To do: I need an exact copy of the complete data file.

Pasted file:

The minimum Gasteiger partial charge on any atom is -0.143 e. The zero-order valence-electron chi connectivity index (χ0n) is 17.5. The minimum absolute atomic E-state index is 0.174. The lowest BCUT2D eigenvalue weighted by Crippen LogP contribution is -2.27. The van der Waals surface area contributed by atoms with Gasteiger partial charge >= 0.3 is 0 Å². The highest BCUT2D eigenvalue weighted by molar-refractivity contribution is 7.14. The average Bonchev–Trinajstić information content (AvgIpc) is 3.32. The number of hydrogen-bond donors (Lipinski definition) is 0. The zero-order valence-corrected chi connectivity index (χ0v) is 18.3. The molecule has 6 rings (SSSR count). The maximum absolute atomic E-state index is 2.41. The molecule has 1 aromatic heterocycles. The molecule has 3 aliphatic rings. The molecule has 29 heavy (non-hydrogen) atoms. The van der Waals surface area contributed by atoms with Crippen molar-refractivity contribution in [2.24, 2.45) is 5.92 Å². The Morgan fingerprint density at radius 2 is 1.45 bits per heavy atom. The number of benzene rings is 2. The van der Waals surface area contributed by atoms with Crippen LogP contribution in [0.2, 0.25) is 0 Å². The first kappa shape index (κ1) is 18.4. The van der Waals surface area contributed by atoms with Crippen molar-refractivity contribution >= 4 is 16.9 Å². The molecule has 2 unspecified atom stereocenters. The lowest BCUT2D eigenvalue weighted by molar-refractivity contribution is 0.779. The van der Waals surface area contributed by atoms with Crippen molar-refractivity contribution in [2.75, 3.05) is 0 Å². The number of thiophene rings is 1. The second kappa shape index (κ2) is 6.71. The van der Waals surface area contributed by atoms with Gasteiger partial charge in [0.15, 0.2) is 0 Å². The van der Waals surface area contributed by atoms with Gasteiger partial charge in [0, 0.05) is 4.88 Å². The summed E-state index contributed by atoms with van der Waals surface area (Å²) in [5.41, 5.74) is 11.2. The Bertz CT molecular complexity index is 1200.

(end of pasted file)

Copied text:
The minimum Gasteiger partial charge on any atom is -0.143 e. The zero-order valence-electron chi connectivity index (χ0n) is 17.5. The minimum absolute atomic E-state index is 0.174. The lowest BCUT2D eigenvalue weighted by Crippen LogP contribution is -2.27. The van der Waals surface area contributed by atoms with Gasteiger partial charge >= 0.3 is 0 Å². The highest BCUT2D eigenvalue weighted by molar-refractivity contribution is 7.14. The average Bonchev–Trinajstić information content (AvgIpc) is 3.32. The number of hydrogen-bond donors (Lipinski definition) is 0. The zero-order valence-corrected chi connectivity index (χ0v) is 18.3. The molecule has 6 rings (SSSR count). The maximum absolute atomic E-state index is 2.41. The molecule has 1 aromatic heterocycles. The molecule has 3 aliphatic rings. The molecule has 29 heavy (non-hydrogen) atoms. The van der Waals surface area contributed by atoms with Crippen molar-refractivity contribution in [2.24, 2.45) is 5.92 Å². The Morgan fingerprint density at radius 2 is 1.45 bits per heavy atom. The number of benzene rings is 2. The van der Waals surface area contributed by atoms with Crippen LogP contribution in [0.2, 0.25) is 0 Å². The first kappa shape index (κ1) is 18.4. The van der Waals surface area contributed by atoms with Crippen molar-refractivity contribution >= 4 is 16.9 Å². The molecule has 2 unspecified atom stereocenters. The lowest BCUT2D eigenvalue weighted by molar-refractivity contribution is 0.779. The van der Waals surface area contributed by atoms with Crippen molar-refractivity contribution in [2.75, 3.05) is 0 Å². The number of thiophene rings is 1. The second kappa shape index (κ2) is 6.71. The van der Waals surface area contributed by atoms with Gasteiger partial charge in [0.15, 0.2) is 0 Å². The van der Waals surface area contributed by atoms with Gasteiger partial charge in [0, 0.05) is 4.88 Å². The summed E-state index contributed by atoms with van der Waals surface area (Å²) in [5.41, 5.74) is 11.2. The Bertz CT molecular complexity index is 1200.